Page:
This is a blog about music, photography, history, and culture.
These are photographs from my collection that tell a story about lost time and forgotten music.

Mike Brubaker
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The Broughton Band - A Cold Case

24 January 2014


Though they don't look very cold, they are still standing in snow. There is not much left after a thaw, but it's still enough snow to think that the musicians of the Broughton Band were not playing for the 4th of July. Blowing on a brass instrument in the winter is not a pleasant pastime. With freezing temperatures it is not unlike the schoolyard challenge of touching ones tongue to a metal flagpole. That's why I believe this is either an early spring or late autumn concert photo.

The unnamed photographer of this large 9.25 x 5.5 inch sepia photo posed the band against what appears to be a white limestone wall. The 18 musicians are a mix of ages. The older men sport handlebar mustaches while the young men are clean shaven. There is even one boy age 8-10 (back right) who does not have a uniform. The uniforms appear new and are a simple style that imitates those of military cadets. It was a popular outfit with town bands in the 1900s. The caps have a music lyre badge but no letters. Though they look like a brass band there are three clarinets in the back row. My best guess is that the photo dates from 1895 to 1910.

It is the first photograph of a town band that I acquired for my collection.

It is also a cold case.



Written on the back are the names of some of the members of the Broughton Band.

Uncle Harry Sanders
Second Front Row Mr. Barth
       R.I. Station Master
Will Christ Chapman F.R.
Will Will          "                "
Matt Deitrick                   "


R. Neill Rahm
              Ristine


Roy Bauers   Back Row
Rod Schockinnney
Charlie Arnett


Ten names of musicians written in ink. The band's name stenciled on the bass drum. A photograph style from the turn of the century. All great clues to solve the question of who, where, and when.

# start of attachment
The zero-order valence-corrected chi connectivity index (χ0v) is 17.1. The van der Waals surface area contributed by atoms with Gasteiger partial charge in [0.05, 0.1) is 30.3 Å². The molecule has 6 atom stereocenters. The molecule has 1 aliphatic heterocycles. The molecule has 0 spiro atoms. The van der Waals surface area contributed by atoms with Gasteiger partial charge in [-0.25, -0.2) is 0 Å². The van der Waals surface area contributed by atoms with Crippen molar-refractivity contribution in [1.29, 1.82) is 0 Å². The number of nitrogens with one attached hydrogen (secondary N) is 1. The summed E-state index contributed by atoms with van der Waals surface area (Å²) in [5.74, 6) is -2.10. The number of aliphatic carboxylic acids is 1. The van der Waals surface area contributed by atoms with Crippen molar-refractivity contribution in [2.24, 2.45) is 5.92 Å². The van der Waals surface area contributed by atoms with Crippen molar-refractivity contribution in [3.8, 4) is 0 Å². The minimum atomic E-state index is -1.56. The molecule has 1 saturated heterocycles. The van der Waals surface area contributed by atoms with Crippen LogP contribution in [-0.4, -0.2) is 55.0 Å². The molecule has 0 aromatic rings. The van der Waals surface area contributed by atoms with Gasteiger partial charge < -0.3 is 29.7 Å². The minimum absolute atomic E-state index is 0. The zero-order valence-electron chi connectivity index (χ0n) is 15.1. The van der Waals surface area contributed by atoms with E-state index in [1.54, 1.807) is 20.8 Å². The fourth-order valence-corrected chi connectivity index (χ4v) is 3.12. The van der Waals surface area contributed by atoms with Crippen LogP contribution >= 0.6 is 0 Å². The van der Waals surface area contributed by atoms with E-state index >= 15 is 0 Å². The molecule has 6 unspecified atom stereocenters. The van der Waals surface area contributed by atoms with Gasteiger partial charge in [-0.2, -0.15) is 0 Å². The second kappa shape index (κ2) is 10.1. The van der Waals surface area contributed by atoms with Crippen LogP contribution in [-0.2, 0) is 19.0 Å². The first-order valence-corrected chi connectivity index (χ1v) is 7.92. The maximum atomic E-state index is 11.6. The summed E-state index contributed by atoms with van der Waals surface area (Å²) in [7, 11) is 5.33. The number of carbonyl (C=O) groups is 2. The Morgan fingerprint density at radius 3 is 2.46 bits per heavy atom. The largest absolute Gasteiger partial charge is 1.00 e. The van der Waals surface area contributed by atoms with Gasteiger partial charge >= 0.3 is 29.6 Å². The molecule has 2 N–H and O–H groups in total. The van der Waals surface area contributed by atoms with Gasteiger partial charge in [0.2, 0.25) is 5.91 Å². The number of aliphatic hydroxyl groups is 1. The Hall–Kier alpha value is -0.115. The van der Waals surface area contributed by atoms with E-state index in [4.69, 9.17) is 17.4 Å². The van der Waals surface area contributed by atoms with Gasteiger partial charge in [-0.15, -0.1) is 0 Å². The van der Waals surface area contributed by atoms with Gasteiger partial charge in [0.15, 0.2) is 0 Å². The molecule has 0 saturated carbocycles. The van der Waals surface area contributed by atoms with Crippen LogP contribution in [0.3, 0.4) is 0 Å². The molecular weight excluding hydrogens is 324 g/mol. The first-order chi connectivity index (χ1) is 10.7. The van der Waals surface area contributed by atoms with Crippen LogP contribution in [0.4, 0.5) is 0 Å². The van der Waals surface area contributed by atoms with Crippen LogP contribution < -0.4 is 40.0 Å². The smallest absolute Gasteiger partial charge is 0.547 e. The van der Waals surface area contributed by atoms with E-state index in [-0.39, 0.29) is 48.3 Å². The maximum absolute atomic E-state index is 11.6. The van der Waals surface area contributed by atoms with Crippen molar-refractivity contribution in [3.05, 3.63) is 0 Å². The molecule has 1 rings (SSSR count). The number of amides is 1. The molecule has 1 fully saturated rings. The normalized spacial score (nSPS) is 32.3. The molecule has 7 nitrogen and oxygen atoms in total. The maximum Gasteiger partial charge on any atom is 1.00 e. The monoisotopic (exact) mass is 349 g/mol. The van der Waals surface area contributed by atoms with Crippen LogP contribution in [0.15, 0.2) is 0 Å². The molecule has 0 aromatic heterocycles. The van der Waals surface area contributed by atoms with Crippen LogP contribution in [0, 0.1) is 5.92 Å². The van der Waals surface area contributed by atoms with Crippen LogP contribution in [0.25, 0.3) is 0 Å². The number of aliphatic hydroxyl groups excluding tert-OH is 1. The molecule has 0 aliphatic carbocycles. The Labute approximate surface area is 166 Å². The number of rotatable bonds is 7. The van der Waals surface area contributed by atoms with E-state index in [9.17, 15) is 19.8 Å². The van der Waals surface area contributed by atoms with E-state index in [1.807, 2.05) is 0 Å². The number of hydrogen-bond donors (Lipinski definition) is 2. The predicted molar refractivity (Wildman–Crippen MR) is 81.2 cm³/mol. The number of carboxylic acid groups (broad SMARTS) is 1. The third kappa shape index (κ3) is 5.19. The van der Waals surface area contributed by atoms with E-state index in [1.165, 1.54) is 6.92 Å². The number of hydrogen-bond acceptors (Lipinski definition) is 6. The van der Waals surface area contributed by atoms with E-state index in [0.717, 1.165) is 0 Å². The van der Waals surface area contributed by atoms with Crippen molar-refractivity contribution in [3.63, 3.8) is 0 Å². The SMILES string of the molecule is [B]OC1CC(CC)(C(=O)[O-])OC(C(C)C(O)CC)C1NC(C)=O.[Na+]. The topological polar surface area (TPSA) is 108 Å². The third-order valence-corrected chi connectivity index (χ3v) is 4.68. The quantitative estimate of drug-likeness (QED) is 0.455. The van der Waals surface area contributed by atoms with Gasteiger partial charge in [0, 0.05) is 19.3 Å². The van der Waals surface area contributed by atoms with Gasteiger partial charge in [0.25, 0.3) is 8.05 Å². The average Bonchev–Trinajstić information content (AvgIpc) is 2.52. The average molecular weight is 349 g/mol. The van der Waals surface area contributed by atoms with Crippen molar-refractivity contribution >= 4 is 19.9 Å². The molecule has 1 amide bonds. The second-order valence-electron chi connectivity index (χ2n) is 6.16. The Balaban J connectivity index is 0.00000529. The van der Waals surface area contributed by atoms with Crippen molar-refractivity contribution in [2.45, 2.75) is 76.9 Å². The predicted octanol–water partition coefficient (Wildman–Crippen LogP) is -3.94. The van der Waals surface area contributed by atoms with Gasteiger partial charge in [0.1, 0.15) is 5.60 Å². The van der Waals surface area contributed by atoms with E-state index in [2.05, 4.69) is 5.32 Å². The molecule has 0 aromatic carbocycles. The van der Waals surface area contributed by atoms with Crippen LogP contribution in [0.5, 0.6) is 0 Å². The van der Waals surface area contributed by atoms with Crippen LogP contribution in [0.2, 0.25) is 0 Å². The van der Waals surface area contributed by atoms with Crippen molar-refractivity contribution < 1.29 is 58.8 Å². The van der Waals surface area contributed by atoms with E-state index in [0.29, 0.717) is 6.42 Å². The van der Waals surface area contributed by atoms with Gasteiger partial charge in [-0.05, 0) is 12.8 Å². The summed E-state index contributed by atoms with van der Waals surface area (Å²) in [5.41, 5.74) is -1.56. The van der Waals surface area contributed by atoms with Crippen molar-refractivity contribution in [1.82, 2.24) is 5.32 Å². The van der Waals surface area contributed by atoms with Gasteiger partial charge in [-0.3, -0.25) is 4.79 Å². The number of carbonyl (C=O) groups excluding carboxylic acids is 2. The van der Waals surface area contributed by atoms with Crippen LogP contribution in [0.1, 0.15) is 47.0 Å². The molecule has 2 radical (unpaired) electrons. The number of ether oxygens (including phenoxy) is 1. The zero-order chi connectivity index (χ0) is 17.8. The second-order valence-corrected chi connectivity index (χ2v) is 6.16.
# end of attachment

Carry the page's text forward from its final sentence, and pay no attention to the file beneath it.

Unfortunately this is a puzzle that refuses to unlock any answers.







Broughton is not a common name for an American town. There are only three tiny villages named Broughton in Illinois, Ohio, and Pennsylvania but there is no Broughton Band recorded in the historic newspapers of those community's respective counties. The biggest place that has a single mention of a Broughton Band, presumably named after the bandleader, is in Aberdeen, South Dakota. But the Aberdeen city directory for 1903, 1905, and 1913 does not list the band. New Oxford, Pennsylvania near Gettysburg, had a Broughton Cornet Band in the 1890s but it does not seem to have lasted into the 20th century. It's also possible that the name Broughton came from a manufacturing plant and that this is a company band. But what did they make? Are they in front of the factory walls?





In a search of the census records at Ancestry.com, none of the 10 names showed up for the Broughton villages in Illinois, Ohio, Pennsylvania, or for that matter the larger town of Aberdeen in South Dakota. Some surnames produced a few hits, but when the forenames were included the full names were not found in those counties. Removing the location filter for a general search did not produce any patterns either.

Is Uncle Harry Sanders the tall man with the helicon or the younger man with the trombone?





Mr. Barth is noted as the R.I. Station Master.  The initials R.I. could be an abbreviation for the state of Rhode Island or more likely the Rock Island Railroad which runs southwest from Chicago to Iowa, Kansas, and Oklahoma. But without a first name, Mr. Barth has too many relatives to make a useful search term. Is he the euphonium player on the left or the tenorhorn on the right? If this photo follows the conventional rules of the time, the cornet player in the center is the bandleader.





The correction on Will and Chris Chapman suggests the person making the annotation was unsure about their memory. Were they brothers? Father and son? Is there a resemblance behind the mustaches of the snare drummer and the bass horn player?